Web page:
one could pack the files in a dir into a module (the only trick would be picking a name, but gosh, that doesn’t sound insurmountable).
some simple PPX rewriter could do the
#[cfg(...)]stuff you describe
I actually think that if what we wanted was something like
cargo, it wouldn’t be that tough to build. Maybe I’m missing something, and would love to be disabused of this notion.
I personally use Makefiles, and don’t see why they’re not perfectly cromulent. They don’t seem to be any more complicated than for your typical significant C/C++ project, either. But hey, to each their own.
Markus Mottl’s OCamlMakefile used to do this: a header comment of the form
(**pp arg1 arg2 arg3 *)
that got added to the
ocamlc -c invocation. This didn’t help for the link-step, but was already quite effective in reducing Makefile size and complexity. I adopted it for my own Makefiles via camlp5-buildscripts/ya_wrap_ocamlfind.ml at main · camlp5/camlp5-buildscripts · GitHub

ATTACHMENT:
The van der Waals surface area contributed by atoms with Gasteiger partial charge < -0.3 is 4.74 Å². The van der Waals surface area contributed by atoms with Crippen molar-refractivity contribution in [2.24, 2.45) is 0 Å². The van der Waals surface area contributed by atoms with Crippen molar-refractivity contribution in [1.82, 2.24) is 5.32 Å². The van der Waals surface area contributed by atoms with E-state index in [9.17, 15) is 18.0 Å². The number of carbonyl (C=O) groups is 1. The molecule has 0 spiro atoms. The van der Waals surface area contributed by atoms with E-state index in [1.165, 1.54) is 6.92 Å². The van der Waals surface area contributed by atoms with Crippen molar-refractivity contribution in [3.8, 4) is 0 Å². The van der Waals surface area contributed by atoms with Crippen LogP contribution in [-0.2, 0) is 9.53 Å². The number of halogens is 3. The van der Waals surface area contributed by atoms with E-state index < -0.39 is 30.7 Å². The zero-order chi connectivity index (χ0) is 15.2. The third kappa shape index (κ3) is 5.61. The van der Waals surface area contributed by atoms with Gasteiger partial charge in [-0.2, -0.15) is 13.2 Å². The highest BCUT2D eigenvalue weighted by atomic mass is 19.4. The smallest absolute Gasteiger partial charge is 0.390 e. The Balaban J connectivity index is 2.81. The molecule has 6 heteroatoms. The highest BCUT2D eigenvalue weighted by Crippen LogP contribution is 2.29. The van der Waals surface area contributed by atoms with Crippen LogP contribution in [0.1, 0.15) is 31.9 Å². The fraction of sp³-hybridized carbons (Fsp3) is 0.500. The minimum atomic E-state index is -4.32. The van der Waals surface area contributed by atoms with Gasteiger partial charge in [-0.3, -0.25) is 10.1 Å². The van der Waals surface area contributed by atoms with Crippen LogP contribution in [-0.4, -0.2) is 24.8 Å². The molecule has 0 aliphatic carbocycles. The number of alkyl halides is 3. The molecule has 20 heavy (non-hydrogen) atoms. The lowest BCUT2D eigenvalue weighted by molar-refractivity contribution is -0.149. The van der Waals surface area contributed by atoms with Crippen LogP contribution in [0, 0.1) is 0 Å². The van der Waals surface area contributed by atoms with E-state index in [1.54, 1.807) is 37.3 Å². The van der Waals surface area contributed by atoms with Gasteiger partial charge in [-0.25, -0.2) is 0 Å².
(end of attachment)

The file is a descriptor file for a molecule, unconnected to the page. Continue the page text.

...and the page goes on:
Relevant RFC: Unit headers for OCaml source files.
In general I recommend people spend more time with Rust to understand the hype and why people enjoy cargo. It’s hard to describe how perfect the tooling is without experiencing it yourself.
It’s possible I haven’t spent enough time with Rust. I worked with it for 5mos, in a moderate-sized project ( GitHub - chetmurthy/qrusty: Rust Quantum Computing Library ) that use Rust, Python, and a bunch of sparse-matrix libraries, and heavy multi-thread parallelization. Sure, it’s quite nice. But I don’t quite see where the obstacle is, to building something very much like that for OCaml. Maybe I’m just not seeing a key problem or two.